It’s hard to believe that having read so much of Seneca, the famous Roman Stoic who died under Nero (65 AD), I have done no more than mention him in passing. It was Seneca who reintroduced me to Stoic thought exactly ten years ago. While it’s true that I’d read and enjoyed The Handbook of Epictetus as part of a college course, I had in the interim forgotten about this interesting school of Greco-Roman moral thought. It was on a friend’s recommendation that I bought Letters from a Stoic (Penguin). I also obtained Moses Hadas’ anthology, The Stoic Philosophy of Seneca (Norton), which contains some of the same epistles as well as full length essays. Although the Penguin translation is more accurate – Hadas is rather paraphrastic and steeped in mid-twentieth century idiom – the Norton copy is nonetheless easy to read and conveys the spirit of Seneca’s thought.
Speaking of people and friendship, Seneca says in Letter No. 3:
Another reprehensible pair [of examples] is the man who is never at ease and the man who is always at ease. Bustle is not briskness but the agitation of a turbulent mind. And disdaining all activity as a nuisance is not ease but enervation and inertia.
Urging moderation and genuine humility to his friend Lucilius in the practice of philosophy, the Roman writer explains in Letter No. 5:
I admonish you not to behave like those who aim at notoriety rather than progress; do not make your dress or mode of life conspicuous…. It is frugality that philosophy asks, not affectation…. Anyone who looks closely will realize that we are unlike the crowd. Anyone who enters our home will admire us rather than our furniture. It is a great man who uses earthenware as if it were silver; he is no less great who uses silver as if it were earthenware.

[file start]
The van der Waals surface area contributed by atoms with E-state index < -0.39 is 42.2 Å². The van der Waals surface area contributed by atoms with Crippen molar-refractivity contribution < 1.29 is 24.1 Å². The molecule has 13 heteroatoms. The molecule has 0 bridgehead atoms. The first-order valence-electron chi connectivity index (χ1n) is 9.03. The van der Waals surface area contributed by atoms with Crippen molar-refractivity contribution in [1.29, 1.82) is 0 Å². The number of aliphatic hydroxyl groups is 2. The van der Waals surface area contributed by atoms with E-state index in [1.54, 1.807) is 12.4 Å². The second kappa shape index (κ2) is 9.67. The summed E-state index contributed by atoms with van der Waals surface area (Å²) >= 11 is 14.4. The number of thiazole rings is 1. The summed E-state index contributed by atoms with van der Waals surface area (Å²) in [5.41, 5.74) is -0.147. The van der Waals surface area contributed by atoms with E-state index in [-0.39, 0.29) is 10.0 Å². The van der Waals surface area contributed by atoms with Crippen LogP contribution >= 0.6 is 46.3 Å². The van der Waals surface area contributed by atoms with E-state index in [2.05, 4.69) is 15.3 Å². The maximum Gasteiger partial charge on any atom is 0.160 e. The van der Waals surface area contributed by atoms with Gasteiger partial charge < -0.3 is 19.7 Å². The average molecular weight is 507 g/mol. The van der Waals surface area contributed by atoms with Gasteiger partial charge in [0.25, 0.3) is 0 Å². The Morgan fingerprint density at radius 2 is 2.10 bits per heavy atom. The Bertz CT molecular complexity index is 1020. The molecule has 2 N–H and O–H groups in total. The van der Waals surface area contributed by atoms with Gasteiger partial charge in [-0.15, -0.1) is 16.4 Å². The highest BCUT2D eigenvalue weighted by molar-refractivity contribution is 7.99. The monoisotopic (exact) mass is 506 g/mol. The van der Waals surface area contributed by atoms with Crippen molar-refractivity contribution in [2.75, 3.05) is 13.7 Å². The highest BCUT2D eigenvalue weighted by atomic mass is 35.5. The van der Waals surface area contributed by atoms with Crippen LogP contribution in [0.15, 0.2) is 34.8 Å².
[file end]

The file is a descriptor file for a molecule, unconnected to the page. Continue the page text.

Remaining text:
One of his best letters is No. 7, on crowds:
What should you put down as a thing especially to be avoided? It is a crowd; it is not yet safe for you to trust yourself to one. At least, I confess my own infirmity: I never bring back the same character I took with me…. Contact with the crowd is deleterious; inevitably vice will be made attractive or imprinted on us or smeared upon us without our being aware of it.
At least in Seneca’s day one had to leave one’s house to mingle with the rest of humanity and be exposed to spectacles and shows. Now it is made much easier by virtual means. The Stoic author urges us to be selective about the company we keep. We should spend most of our time with friends who are edifying, or those whom we can edify in turn. The same is certainly true of the things we read online or watch, since they are often the “crowd” we mingle with.